Deleuze, James Williams, Verschil en Herhaling

Verschil en Herhaling (Difference and Repetition) in Spui25

On the 5th of March the Amsterdam based conference-centre Spui25 is organizing an event on the occasion of the Dutch translation of Deleuze’s Difference and Repetition. Deleuze expert and prominent Deleuzian James Williams will give a lecture entitled ‘Difference and Repetition: Time-Quack. For more information about subscription and the like, click here.

Bruno Latour, Deleuze, Gabriel Tarde, Monadology, Nigel Thrift, Non-Representational Theory

Digital monads? Bruno Latour on the development of a Tardean social theory

Bruno Latour – The Whole is Always Smaller Than Its Parts. A Digital Test of Gabriel Tarde’s Monads

This article by Bruno Latour explores the value of Gabriel Tarde’s concept of monads for data digitalization – a method that can accordingly be seen as an experimental sociological tool. At the same time, it argues that the new possibilities and experience of following individuals through their connections can redefine neo-monadology as a navigational ontology. It is remarkable that the authors do not take up Nigel Thrift’s notion of nomads as an updated and relational version of traditional ‘windowless’ monads – a notion that he develops in his great Non-Representational Theory. This conceptualization would also allow for a more direct assessment of the Tardean influence in Deleuze’s social theory, an influence that is well worth elaborating from the perspective of statistics and quantification.

Deleuze, Gilbert Simondon

Gilbert Simondon: translations [re-updated]

As far as I know there are still no ‘offical’ English translations available of the – highly interesting – work of Gilbert Simondon. However, there do circulate some translations on the internet – most notably his book On the Modes of Existence of Technical Objects. Others include ‘The Position of the Problem of Ontogenesis’, ‘Technical Mentality’ and a 1966 review by Gilles Deleuze – for whom Simondon was a great inspiration (think of his distinction between singularities and individuals and the notion of individuation) – of ‘L’Individu et sa genese physico-biologique’. All of these are truly worthwile.

Some translations of the work of Simondon I didn’t know of (thanks to Terrence Blake from Agent Swarm)

Topology, Chronology and Order of Magnitude of Physical Individuation
Topology and Ontogenesis
The Physico-Biological Genesis of the Individual
The Individual and Its Physico-Biological Genesis
Chapter 1 of Physic and Collective Individuation 

A new translation of Gilbert Simondon’s ‘Two Lessons on Animal and Man’ by Drew Burk will be published by Univocal Publishing. I haven’t heard of the publisher, but it seems promising; check out their website here. (Thanks to Drew Burk for bringing it to my attention)

Alain Badiou, Deleuze, Hans-Jurg Rheinberger, Toward a History of Epistemic Things

Minor note on the newness of the new beyond/below Badiou

While reading Hans Jürg Rheinberger’s already seminal Toward a History of Epistemic Things – he is becoming something of a hero to me these days – I couldn’t prevent myself from constantly highlighting the Badiouian touch of his arguments. That is, I was struck by the fact that so many of Badiou’s themes (at least those which could be consider his most important; everything between and inside the mathematics of being and the laws of appearing) come to the fore when Rheinberger discusses what he calls an ‘epistemology of time’ that is to answer the question how – in the context of scientific experimentation – we can speak of history without invoking origins and grounds. As he formulates it: ‘Are they looking at a past that is the transformation of another, foregoing past? Or are they looking at a past that is the product of a past deferred, that is, of a future present?‘ (p. 176).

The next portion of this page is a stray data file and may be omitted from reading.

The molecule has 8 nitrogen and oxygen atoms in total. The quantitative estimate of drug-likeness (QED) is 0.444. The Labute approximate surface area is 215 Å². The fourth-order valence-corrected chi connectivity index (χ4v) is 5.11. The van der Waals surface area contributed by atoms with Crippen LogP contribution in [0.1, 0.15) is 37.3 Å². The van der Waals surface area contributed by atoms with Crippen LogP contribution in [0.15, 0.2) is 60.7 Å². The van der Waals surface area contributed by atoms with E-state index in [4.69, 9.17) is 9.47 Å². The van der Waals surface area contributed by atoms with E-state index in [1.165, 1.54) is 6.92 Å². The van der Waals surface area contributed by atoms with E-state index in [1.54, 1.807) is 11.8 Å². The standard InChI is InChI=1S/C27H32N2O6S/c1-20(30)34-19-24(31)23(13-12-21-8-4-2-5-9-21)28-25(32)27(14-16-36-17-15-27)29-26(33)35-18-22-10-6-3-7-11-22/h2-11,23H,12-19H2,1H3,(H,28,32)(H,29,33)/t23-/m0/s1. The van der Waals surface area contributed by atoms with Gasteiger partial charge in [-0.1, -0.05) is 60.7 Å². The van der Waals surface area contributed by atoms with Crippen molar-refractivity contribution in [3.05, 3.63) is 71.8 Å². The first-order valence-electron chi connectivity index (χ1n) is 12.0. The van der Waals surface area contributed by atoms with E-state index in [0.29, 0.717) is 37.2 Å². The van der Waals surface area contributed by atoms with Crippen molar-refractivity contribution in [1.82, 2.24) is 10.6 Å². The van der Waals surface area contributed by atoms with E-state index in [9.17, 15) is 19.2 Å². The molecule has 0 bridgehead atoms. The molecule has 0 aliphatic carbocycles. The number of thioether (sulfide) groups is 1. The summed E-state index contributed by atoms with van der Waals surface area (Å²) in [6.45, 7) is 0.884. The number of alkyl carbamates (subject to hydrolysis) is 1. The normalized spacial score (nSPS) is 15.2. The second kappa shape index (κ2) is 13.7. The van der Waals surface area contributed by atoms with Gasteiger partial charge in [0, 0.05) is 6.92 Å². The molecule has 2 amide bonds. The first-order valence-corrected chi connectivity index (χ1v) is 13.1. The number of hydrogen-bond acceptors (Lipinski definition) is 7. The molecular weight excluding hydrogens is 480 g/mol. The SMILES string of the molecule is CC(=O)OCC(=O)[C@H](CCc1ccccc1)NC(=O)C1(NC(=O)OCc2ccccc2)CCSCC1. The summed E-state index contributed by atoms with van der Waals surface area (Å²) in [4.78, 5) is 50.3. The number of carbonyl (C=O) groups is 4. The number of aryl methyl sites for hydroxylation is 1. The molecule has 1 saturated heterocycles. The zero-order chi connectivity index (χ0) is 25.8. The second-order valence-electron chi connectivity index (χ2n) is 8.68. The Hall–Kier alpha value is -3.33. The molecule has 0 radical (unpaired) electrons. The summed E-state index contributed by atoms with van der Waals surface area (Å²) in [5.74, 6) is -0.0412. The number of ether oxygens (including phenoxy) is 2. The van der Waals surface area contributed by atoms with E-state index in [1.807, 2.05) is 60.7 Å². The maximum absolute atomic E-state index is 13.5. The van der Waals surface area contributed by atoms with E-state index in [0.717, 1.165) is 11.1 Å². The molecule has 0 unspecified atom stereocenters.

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Architecture, Deleuze, Naruse Inokuma

the lightness of concrete

Yes; this is for your eyes only, but then again; what are eyes but intelligent light-detectors of which the photoreceptors connect light to movement? This renovated Tokyo apartment by Naruse Inokuma architects made me think of what Deleuzian architecture (at least for someone with an interest, rather than an understanding of it) might feel like: its stripped-down appearance has something of a home in which individuations are impersonal and singularities pre-individual. The concrete necessitating the invention of new means of ‘homely’ expression. Interestingly, it invokes an image of ‘unfinished matter’: the arche-brutality of concrete always escaping what it is used for.

Setagaya Flat by Naruse Inokuma Architects

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An Epistemology of the Concrete, Deleuze, Hans-Jurg Rheinberger, Intensive Science, Manuel DeLanda, Virtual Philosophy

Reading DeLanda and Rheinberger at the same time is hard..

..mainly because DeLanda’s Intensive Science, Virtual Philosophy and Rheinberger’s recent (and rather brilliant) Epistemology of the Concrete show so many exciting points of convergence – or; possibilities of taking a philosophy of science’ reading of Deleuze a step further. Continue reading

Deleuze, Philosophy, Plato

Overthrowing Platonism: a fundamental lack of Ideas (1)

If there’s one thing Platonism does not ‘have’, it must be astonishment. Astonishment, that is, speed, the beauty of uncertainty, decay; existence. Given the two creeds of Plato – the totality of the world is mere reflection/imitation, and philosophy’s task is to turn away from these multiplicities, images, concrete things towards the permanent, fixed realm of semi-divine knowledge – it comes as no surprise that the Statesman is (s)he who has knowledge of the unchangeable and is able to regulate society by the grace of having insight in the permanent character of the values that ground (Greek) society…. Continue reading